This entry was posted in Albert Einstein, Literature, Space and tagged . Bookmark the permalink.

38 Responses to Einstein’s Desk and Mine: A Sort of Comparative Analysis

  1. SD Gates says:

    To complete the comparison and really understand, requires photographic evidence, please!

    Like

  2. robert okaji says:

    Despite all evidence to the contrary, the state of my writing space indicates that I, too, am a genius!

    Liked by 2 people

  3. Has anyone written a good poem on messiness?

    Liked by 1 person

  4. Robert, you could write a haiku on it.I’d tape it to a wall right over the slippery sliding mass of 20 years of New Yorkers

    Liked by 2 people

  5. lahowlett says:

    Margaret, you and Professor Einstein make me feel SO much better about the state of my desk and home office. This made my day. 🙂

    Liked by 1 person

  6. Pingback: I May be a Genius | O at the Edges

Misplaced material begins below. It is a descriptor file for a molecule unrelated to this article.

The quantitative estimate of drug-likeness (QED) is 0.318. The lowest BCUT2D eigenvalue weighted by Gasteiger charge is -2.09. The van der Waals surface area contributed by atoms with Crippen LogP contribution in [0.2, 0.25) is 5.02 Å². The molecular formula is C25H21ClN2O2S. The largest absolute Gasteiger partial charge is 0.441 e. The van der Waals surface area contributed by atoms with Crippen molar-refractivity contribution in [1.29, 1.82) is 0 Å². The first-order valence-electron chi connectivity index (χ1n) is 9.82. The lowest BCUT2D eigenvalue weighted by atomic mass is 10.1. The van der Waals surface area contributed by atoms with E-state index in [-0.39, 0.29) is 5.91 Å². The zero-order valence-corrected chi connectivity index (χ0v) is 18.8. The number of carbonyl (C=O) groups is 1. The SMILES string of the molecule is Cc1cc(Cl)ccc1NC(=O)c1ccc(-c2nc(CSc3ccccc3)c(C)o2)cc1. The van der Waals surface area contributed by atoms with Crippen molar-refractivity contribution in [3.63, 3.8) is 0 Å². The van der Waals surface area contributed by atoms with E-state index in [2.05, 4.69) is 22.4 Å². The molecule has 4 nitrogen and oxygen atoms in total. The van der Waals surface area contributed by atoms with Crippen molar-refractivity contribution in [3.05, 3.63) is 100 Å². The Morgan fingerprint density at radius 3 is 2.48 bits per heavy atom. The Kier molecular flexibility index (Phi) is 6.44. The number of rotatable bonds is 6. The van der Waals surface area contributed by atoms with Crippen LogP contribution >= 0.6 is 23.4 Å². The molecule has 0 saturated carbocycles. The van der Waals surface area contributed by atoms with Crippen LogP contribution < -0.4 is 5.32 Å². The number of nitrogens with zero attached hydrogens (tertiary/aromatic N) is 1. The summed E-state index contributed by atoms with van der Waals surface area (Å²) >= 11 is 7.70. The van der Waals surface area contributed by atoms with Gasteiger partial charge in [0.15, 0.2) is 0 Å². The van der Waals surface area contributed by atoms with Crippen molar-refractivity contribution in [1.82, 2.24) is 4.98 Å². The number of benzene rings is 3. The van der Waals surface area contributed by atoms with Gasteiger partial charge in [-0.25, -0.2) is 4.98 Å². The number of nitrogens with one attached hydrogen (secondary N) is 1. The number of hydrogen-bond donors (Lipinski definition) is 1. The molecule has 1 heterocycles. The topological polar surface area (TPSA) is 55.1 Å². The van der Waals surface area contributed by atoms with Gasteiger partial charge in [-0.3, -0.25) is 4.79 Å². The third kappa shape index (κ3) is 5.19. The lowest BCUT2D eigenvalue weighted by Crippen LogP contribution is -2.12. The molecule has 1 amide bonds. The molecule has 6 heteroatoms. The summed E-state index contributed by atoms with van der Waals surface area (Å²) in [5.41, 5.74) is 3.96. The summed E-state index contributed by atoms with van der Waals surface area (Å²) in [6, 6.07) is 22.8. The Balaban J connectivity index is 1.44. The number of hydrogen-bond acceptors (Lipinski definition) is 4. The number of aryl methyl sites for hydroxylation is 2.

7. rothpoetry says:

    What may look like a mess to most may really be organized in the one who works there and knows exactly where everything is when you ask.
    Dwight

    Liked by 2 people

  8. Whoops, make that Einstein did NOT win the Nobel for neatness

    Liked by 2 people

  9. Love this! Especially love the inviting 5th bullet … which could apply to any number of specifics on either of the two desks under focus.
    I promptly stood up to take an impromptu photo of my workspace [image of Einstein’s desk on my computer screen – thank you!] which becomes one more oddity in my “Still Life” photo file.

    Liked by 1 person

  10. Send me the photo! Let’s see how truly messy you are and how much of a genius you are!

    Like

  11. Well, now. I can clearly see at least one way in which you (and Mr. Okaji, and I) are clearly superior to Mr. Einstein: That man had EMPTY BOOKSHELVES!!!!! What is wrong with him?!?!? Clearly not, as you say, the space of a writer. Tsk, tsk.

    Liked by 1 person

  12. Wait there, about the lack of color on Einstein’s desk, sure! it’s a black and white photo. And about the lack of books on the upper shelves, well, that photo was taken just as he died, it says. Maybe he took the books out with him to peruse when he gets bored in heaven… or… the cleaning lady is a poet. Who knows!

    Like